Wednesday, November 19, 2003

numerical understanding: credit cards and social security

Living in America means you are inundated by all kinds of numbers. You are ultimately a number in the system (think Big Brother) and this number is called your social security number (the ironies and paradoxes in that moniker are food for another post). Then, since you need to contribute to the economy and the tilted scales of demand vs supply, you get one or more bank accounts and one or a pack of credit cards. More numbers. Then there are debit card PINs, credit card security numbers, toll-free customer service[sic] numbers. Admittedly, there are established and adequate mechanisms to deal with lists of phone number, important dates and such.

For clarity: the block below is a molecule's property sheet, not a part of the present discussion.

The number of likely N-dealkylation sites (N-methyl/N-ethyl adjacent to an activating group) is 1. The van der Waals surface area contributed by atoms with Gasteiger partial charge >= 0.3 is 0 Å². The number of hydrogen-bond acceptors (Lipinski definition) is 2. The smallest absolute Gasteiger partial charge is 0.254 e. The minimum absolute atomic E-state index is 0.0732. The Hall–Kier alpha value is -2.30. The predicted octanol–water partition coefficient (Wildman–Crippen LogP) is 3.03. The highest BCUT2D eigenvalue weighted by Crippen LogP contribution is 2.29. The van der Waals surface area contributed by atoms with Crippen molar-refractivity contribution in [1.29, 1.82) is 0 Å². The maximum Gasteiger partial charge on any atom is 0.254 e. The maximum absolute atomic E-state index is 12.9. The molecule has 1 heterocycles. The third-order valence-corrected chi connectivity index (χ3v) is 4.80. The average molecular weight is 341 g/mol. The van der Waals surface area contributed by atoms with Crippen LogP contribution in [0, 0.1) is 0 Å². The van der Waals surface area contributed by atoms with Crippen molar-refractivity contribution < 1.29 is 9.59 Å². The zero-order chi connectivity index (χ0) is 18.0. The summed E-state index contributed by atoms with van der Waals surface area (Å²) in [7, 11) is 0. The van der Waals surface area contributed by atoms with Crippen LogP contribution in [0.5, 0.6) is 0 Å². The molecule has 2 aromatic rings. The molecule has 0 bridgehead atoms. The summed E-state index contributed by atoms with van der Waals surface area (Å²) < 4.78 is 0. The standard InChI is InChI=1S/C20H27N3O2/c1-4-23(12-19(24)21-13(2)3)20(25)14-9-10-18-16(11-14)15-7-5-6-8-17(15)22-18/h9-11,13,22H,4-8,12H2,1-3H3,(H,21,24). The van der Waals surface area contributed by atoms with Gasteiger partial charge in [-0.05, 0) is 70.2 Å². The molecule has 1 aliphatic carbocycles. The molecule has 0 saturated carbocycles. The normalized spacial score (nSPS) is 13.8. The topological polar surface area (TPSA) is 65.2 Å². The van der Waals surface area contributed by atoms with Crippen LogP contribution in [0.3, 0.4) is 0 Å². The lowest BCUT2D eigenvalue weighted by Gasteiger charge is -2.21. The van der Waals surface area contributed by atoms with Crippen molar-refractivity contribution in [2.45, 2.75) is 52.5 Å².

Which brings me to some questions that inevitably popped up as I got used to this system: what does the format of a Social Security Number (SSN) mean (if anything at all)? and the format of a credit card number? and how do they validate and cross-check? A recent technical article contained a useful phrase "the LUHN formula". This sent me googling, and I found a page that offered an explanation. And another one provided a description with a programmatic bent (and made even more sense). And then there was the ever-reliable Wikipedia page, which also links to the number patterns of different credit card companies.

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